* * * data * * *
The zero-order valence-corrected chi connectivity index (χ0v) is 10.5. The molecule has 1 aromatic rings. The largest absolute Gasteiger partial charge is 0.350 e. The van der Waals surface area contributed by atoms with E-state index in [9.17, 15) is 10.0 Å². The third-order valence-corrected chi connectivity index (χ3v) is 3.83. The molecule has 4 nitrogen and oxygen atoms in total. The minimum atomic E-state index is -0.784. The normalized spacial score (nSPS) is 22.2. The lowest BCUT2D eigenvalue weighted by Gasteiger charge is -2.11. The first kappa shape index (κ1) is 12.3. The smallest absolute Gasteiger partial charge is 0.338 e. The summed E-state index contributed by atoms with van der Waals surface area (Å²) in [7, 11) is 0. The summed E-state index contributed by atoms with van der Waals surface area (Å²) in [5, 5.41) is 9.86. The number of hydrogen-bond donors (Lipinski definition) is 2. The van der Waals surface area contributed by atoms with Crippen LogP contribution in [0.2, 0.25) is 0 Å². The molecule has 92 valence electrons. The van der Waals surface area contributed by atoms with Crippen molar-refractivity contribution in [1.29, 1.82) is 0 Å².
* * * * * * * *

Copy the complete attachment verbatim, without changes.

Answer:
The zero-order valence-corrected chi connectivity index (χ0v) is 10.5. The molecule has 1 aromatic rings. The largest absolute Gasteiger partial charge is 0.350 e. The van der Waals surface area contributed by atoms with E-state index in [9.17, 15) is 10.0 Å². The third-order valence-corrected chi connectivity index (χ3v) is 3.83. The molecule has 4 nitrogen and oxygen atoms in total. The minimum atomic E-state index is -0.784. The normalized spacial score (nSPS) is 22.2. The lowest BCUT2D eigenvalue weighted by Gasteiger charge is -2.11. The first kappa shape index (κ1) is 12.3. The smallest absolute Gasteiger partial charge is 0.338 e. The summed E-state index contributed by atoms with van der Waals surface area (Å²) in [7, 11) is 0. The summed E-state index contributed by atoms with van der Waals surface area (Å²) in [5, 5.41) is 9.86. The number of hydrogen-bond donors (Lipinski definition) is 2. The van der Waals surface area contributed by atoms with Crippen LogP contribution in [0.2, 0.25) is 0 Å². The molecule has 92 valence electrons. The van der Waals surface area contributed by atoms with Crippen molar-refractivity contribution in [1.29, 1.82) is 0 Å².